- Scan websites such as Agoda, Booking.com, and Hostelworld for the best deals on rooms and accomodations. To learn more about booking rooms abroad, check out Morgan’s Guide to Hotels, Hostels, and Accomodations Abroad. I also found that in some countries (such as India) there was an ‘online’ price and a price you haggle on arrival. This was, usually a price difference of about. 15%, which I believe can be attributed to the cut these websites took per booking. If you choose not to book online ahead of time, you run the risk of arriving a hostel or hotel only to find it’s been fully booked, leaving you searching for another place to spend the night. These websites can also help in finding great deals. For example, in Asia, hostel prices tended to vary between $3 to $8 USD.
- For cheap plane tickets check websites such as Skyscanner, Ryanair, Easyjet, Air Asia, and Secret Flying. These websites have great deals and can get you where you need to go.
- Annoyingly, most countries, especially when travelling by air, want proof of exit. This can be challenging if you do not know which country you will be going to after. Fortunately, Expedia (for some flights) has a 24-hour free cancellation policy.
- Some countries have a “visa-on-arrival” policy. Laos was one such country as I was on my journey abroad. Make sure you carry a sufficient amount of USD cash.
- Buy a local SIM card. As much as I would like to think that I can do without mobile data, it does make life easier. You can buy SIM cards usually at an airport. However, you can usually buy cheaper SIM cards in phone shops in towns and cities. Be aware that countries such as India are very bureaucratic and the process of getting a SIM card can be a bit lengthy.
Once You Get There
- Personally, I’ve found that the best way to find out the best places to visit, eat, and drink are by asking the locals. Talk to the people who work at your hostel/hotel. Also, ask fellow travellers places they have visited while they were in the area.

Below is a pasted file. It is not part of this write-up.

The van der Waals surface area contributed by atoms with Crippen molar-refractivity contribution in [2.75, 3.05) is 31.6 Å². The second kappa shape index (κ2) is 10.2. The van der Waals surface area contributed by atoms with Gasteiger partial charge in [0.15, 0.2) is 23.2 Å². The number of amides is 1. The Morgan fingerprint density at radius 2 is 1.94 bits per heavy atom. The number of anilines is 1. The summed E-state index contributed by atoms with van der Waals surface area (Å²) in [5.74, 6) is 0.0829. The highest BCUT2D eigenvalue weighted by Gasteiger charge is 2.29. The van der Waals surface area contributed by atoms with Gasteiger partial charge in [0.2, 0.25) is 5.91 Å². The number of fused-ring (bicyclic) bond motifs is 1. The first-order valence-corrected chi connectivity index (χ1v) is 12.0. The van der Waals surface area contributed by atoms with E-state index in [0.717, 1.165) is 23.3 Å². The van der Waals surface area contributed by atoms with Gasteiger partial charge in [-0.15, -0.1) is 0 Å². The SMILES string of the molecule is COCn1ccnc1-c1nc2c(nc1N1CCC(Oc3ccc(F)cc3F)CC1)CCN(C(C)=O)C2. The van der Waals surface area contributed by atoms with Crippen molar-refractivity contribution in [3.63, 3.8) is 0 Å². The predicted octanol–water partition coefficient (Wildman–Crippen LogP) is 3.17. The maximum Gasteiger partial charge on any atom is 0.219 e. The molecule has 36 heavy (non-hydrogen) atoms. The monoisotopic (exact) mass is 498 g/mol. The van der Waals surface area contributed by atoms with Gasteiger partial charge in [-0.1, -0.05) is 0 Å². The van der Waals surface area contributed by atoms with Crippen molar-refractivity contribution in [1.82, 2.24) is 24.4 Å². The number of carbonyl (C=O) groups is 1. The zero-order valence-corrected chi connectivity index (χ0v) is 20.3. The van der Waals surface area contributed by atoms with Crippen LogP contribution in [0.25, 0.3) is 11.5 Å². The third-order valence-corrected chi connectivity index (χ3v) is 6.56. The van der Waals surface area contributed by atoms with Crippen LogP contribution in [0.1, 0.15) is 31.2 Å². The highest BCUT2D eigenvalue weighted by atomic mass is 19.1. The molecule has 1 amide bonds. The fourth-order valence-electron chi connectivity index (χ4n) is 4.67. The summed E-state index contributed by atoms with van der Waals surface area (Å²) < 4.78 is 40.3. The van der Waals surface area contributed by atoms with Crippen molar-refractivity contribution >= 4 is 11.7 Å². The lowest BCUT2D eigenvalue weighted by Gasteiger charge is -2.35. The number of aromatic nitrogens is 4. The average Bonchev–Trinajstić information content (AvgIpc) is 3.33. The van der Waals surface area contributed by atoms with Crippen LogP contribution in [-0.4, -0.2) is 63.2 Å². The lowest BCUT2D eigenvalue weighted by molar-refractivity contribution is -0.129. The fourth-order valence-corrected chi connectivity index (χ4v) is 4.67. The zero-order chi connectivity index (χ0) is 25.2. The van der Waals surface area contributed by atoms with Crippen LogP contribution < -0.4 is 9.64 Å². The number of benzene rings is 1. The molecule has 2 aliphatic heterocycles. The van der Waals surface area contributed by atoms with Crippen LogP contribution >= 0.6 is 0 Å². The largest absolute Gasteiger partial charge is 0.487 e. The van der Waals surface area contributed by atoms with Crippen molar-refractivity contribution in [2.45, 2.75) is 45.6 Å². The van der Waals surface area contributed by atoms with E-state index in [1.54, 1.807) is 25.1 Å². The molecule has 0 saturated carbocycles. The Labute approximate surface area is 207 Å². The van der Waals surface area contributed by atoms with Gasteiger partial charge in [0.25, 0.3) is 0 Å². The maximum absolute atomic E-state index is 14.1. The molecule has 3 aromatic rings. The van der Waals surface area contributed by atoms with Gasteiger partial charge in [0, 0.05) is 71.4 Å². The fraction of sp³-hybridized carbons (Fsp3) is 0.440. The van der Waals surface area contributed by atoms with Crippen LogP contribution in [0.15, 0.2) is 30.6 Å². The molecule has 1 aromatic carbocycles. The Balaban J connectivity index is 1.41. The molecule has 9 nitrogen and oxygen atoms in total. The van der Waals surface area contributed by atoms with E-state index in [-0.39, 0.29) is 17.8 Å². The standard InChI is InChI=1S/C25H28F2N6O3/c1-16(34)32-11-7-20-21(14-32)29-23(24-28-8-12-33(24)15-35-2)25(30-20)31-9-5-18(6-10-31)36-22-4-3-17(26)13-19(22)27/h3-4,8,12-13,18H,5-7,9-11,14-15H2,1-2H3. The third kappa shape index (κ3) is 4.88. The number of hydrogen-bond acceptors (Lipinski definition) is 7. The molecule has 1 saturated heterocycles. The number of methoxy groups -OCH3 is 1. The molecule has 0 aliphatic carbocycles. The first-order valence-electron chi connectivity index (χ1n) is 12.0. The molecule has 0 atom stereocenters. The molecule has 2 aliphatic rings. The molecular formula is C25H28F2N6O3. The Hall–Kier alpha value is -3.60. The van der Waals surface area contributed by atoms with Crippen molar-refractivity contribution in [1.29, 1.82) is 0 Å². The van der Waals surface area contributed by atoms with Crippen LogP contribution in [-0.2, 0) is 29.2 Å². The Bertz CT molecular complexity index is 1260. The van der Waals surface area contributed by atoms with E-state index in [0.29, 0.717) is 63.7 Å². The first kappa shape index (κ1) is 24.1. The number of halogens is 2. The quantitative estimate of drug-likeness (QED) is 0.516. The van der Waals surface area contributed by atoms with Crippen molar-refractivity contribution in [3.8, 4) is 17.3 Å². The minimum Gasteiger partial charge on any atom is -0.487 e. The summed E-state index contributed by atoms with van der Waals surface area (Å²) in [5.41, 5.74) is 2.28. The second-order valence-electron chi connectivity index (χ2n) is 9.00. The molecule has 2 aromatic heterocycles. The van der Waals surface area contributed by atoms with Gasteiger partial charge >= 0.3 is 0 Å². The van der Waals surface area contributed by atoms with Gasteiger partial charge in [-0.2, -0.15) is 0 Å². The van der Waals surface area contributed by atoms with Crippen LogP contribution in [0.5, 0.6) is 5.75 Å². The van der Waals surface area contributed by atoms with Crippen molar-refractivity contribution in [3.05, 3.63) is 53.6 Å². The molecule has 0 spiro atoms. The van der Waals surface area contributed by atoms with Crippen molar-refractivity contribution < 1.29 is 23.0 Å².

- If you are reading this from a ‘western’ country and are travelling to a ‘developing country,’ it is, unfortunately, true that water and some hygiene standards are not what they are back home. I recommend easing your way into the thick of things by being careful of what you drink and especially eat. Look to see if the restaurant or food stand is clean and hygienic.
- Eat street food! This is far cheaper and a better option as far as local flavors go. Not only does the food have a bit of local flair, but it and often supports small business owners.
- Always carry toilet paper! Not all toilets have toilet paper or even have western-style toilet seats. Always be prepared. Toilet paper can be bought in most convenience stores.
What to Pack When Backpacking the World
- Pack light. Depending on the weather in the countries you are going to visit, you only need a few days’ worth of clothes. Anything you need, you can always buy abroad. If you’re going to a hot country as I did, you’ll only need about 4 shirts, 2 shorts, socks, boxers, and maybe a pair of jeans. Think of the weight of your backpack while you’re packing. The heavier your backpack, the more weight you have to constantly carry around!
- Before I set off on my journey, I believed that the standard of medicine abroad would not be of the same standard as home. To prepare, I bought loads of pharmaceutical products that quite frankly I didn’t need! While mosquito repellent and Imodium are definitely a necessity, everything else can be bought while abroad for a cheaper price.
- Buy a travel towel! Easy to carry, fast to dry, lighter and easier to pack!
- Bring a water bottle with a filter. If you drink the same amount of water as I do, you may be out of reach of bottled water and will need a backup pretty quickly. Also, it will probably save you from a few unwanted illnesses.
If you believe I have missed anything please leave a comment in the comments section.
Have safe and enjoyable travels backpacking the world!